'I'm sorry to hear that. If anything will interest her, that will. Yet I
don't know why I should mind. At any rate, he certainly isn't trying to
marry her for interested reasons, as he's very well off--or perhaps for
any reasons. I'm told he's clever, too.'
'His appearance is not against him either,' said Anne dryly; 'so what's
the matter with him?'
'I don't know exactly. I think he's capable of playing with her.'
'Perhaps he doesn't really appreciate her,' suggested Anne.
'Oh, yes, he does. He's a connoisseur--confound him! He appreciates her
all right. But it's all for himself--not for her. By the way, I've heard
his name mentioned with another woman's name. But I happen to know
there's nothing in it.'
'Would you really like her to marry soon?' Anne asked.
'In her position it would be better, I suppose,' said her guardian, with
obvious distaste to the idea.
'Has there ever been anyone that you thoroughly approved of?' asked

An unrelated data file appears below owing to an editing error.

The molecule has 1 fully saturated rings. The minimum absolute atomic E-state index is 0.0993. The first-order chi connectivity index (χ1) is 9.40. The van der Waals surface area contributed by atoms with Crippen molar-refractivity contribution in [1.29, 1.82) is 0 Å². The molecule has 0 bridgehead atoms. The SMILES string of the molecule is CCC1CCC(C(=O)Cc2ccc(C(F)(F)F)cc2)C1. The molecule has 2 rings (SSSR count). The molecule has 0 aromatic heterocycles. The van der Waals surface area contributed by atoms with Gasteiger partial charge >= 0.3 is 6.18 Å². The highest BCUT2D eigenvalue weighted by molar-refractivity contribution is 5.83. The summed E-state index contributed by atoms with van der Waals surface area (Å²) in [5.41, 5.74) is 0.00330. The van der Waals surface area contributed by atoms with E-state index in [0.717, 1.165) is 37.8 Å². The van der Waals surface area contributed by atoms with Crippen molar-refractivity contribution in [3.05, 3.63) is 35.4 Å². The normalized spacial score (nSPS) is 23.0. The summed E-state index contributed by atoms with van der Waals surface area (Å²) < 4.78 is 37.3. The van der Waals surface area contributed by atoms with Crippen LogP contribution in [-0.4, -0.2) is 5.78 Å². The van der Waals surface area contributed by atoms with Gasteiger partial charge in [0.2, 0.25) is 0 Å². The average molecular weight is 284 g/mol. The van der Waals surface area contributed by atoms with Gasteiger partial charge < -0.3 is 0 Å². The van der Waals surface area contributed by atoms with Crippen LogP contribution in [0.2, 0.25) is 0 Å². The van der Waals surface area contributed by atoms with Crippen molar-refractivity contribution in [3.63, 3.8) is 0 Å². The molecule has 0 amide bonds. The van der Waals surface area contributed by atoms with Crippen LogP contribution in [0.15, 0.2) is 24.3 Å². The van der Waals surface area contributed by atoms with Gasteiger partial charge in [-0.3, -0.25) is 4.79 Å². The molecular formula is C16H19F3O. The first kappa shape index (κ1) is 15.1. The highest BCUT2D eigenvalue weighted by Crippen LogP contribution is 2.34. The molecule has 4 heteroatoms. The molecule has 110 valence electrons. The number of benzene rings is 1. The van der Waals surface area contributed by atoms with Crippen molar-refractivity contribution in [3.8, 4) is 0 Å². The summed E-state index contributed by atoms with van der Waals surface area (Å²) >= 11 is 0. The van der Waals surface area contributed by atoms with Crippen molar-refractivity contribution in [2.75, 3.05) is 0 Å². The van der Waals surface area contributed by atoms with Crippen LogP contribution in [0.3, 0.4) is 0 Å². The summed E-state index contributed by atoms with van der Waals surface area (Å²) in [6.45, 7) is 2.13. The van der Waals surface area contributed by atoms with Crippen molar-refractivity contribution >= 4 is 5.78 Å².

He shook his head.
'I rather doubt if there ever will be,' Anne said.
'She's so clever, so impulsive! She lives so much on her emotions. If
she were disappointed--in that way--it would mean so much to her,' Sir
'She does change rather often,' said Anne.
'Of course, she's never really known her own mind.' He took a letter out
of his pocket. 'I came partly to show her a letter from Ella--my girl at
school in Paris, you know. Hyacinth is so kind to her. She writes to me
very confidentially. I hope she's being properly brought up!'
'Let me read it.'
'I'm having heavenly fun at school. Last night there was a ball for
Madame's birthday. A proper grown-up ball, and we all danced. The men
weren't bad. I had a lovely Easter egg, a chocolate egg, and inside that
another egg with chocolate in it, and inside that another egg with a
dear little turquoise charm in it. One man said I was a blonde anglaise,